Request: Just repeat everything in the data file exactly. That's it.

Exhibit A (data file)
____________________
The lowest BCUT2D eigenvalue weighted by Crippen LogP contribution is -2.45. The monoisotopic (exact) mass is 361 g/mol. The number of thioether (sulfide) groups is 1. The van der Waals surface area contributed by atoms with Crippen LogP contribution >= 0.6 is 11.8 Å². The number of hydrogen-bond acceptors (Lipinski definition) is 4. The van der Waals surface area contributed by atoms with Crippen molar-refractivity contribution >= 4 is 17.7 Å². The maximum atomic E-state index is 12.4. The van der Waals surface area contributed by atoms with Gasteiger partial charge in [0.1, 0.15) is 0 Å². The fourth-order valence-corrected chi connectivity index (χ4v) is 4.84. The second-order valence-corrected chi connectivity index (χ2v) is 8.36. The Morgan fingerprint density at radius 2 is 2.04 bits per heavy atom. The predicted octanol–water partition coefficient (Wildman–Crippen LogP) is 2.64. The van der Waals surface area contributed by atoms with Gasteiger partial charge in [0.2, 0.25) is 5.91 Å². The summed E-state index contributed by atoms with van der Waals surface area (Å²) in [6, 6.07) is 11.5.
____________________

The lowest BCUT2D eigenvalue weighted by Crippen LogP contribution is -2.45. The monoisotopic (exact) mass is 361 g/mol. The number of thioether (sulfide) groups is 1. The van der Waals surface area contributed by atoms with Crippen LogP contribution >= 0.6 is 11.8 Å². The number of hydrogen-bond acceptors (Lipinski definition) is 4. The van der Waals surface area contributed by atoms with Crippen molar-refractivity contribution >= 4 is 17.7 Å². The maximum atomic E-state index is 12.4. The van der Waals surface area contributed by atoms with Gasteiger partial charge in [0.1, 0.15) is 0 Å². The fourth-order valence-corrected chi connectivity index (χ4v) is 4.84. The second-order valence-corrected chi connectivity index (χ2v) is 8.36. The Morgan fingerprint density at radius 2 is 2.04 bits per heavy atom. The predicted octanol–water partition coefficient (Wildman–Crippen LogP) is 2.64. The van der Waals surface area contributed by atoms with Gasteiger partial charge in [0.2, 0.25) is 5.91 Å². The summed E-state index contributed by atoms with van der Waals surface area (Å²) in [6, 6.07) is 11.5.